Mammographic, sonographic, and magnetic resonance imaging may serve as an aid to identify phyllodes tumors. However, final diagnosis is confirmed only by histological examination. Surgical resection remains the gold standard of treatment. Wide local excision with 1–2 cm margins of normal breast is the treatment of choice for tumors which are less than 10 cm in size, and simple mastectomy for tumors larger than 10 cm.[3]

After simple mastectomy, patients may experience various complications such as restriction of the range of motion (ROM), retraction, fibrosis, seroma, lymphedema, muscular weakness, or postural deviations.[4] Physiotherapy plays a fundamental role in the rehabilitation after breast cancer surgery, helping in functional recovery, preventing complications, and enhancing the quality of life (QOL) of these women.[5] We report the case of a patient who developed recurrent phyllodes tumor and was operated with simple mastectomy. The purpose of this case study was to define the role of early postoperative physiotherapy in phyllodes tumor of the breast following simple mastectomy.

  Case Report Top

A 50-year-old, nulliparous woman with an enlarging right breast mass for 1 year presented to our oncology department. She reported that the lump was small and painless initially. In the last 2 months, the lump had grown rapidly. She complained of pain in her right breast. She also had surgical history of previous lumpectomy on the same side 15 years ago.

Mammography and ultrasonography showed a large lobulated mass in her right breast occupying all the quadrants and measuring 8 cm × 4 cm in size. No axillary lymph node was palpable. Examination of the left breast showed a small nodule measuring 3 mm × 4 mm size at the 3 o'clock position. Histopathologic analysis revealed that it was a benign recurrent phyllodes tumor. Due to the large size of the tumor (>10 cm), she was operated for phyllodes tumor with simple mastectomy. The procedure was performed using an elliptical incision 22 cm in length with 36 staplings along with 3 sutures [Figure 1].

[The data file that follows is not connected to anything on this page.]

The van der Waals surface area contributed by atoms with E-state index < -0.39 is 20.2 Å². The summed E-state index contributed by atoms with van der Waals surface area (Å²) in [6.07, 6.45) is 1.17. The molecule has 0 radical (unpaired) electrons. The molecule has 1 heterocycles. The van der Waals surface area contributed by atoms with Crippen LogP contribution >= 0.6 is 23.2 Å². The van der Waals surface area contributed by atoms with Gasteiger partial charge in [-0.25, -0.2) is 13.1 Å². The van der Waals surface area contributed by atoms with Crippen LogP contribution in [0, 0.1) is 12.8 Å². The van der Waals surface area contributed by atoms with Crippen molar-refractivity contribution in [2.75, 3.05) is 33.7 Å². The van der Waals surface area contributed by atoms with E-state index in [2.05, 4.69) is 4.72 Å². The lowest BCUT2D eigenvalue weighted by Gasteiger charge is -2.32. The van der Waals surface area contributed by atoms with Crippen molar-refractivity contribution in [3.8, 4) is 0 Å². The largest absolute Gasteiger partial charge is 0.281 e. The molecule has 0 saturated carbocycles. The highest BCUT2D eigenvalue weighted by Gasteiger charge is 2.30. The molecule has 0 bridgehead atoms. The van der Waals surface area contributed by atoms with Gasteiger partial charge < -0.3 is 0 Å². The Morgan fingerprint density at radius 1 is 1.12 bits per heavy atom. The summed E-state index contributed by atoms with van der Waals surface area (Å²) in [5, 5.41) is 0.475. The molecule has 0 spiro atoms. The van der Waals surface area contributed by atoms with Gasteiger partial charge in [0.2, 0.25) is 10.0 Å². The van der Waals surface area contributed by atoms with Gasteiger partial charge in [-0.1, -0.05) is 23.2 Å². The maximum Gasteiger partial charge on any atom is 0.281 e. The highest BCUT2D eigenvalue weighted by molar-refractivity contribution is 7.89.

Figure 1: Simple mastectomy scar with an elliptical incision

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Immediately after the surgery, a Romovac drain was connected to a single 600-ml suction bottle. After obtaining her consent, on postoperative days 1–4 (POD 1 to POD 4), the baseline parameters that could affect the outcomes of rehabilitation protocols were assessed. The parameters assessed included the following: scar examination, vital parameters, chest expansion, as well as clinical characteristics such as shoulder ROM, Numeric Pain Rating Scale for pain, and QOL [Table 1]. In order to assess and track the evolution of scars over time, we used the Manchester Scar Scale and Modified Scar Rating Scale. The total score for both scales was 8 in our patient.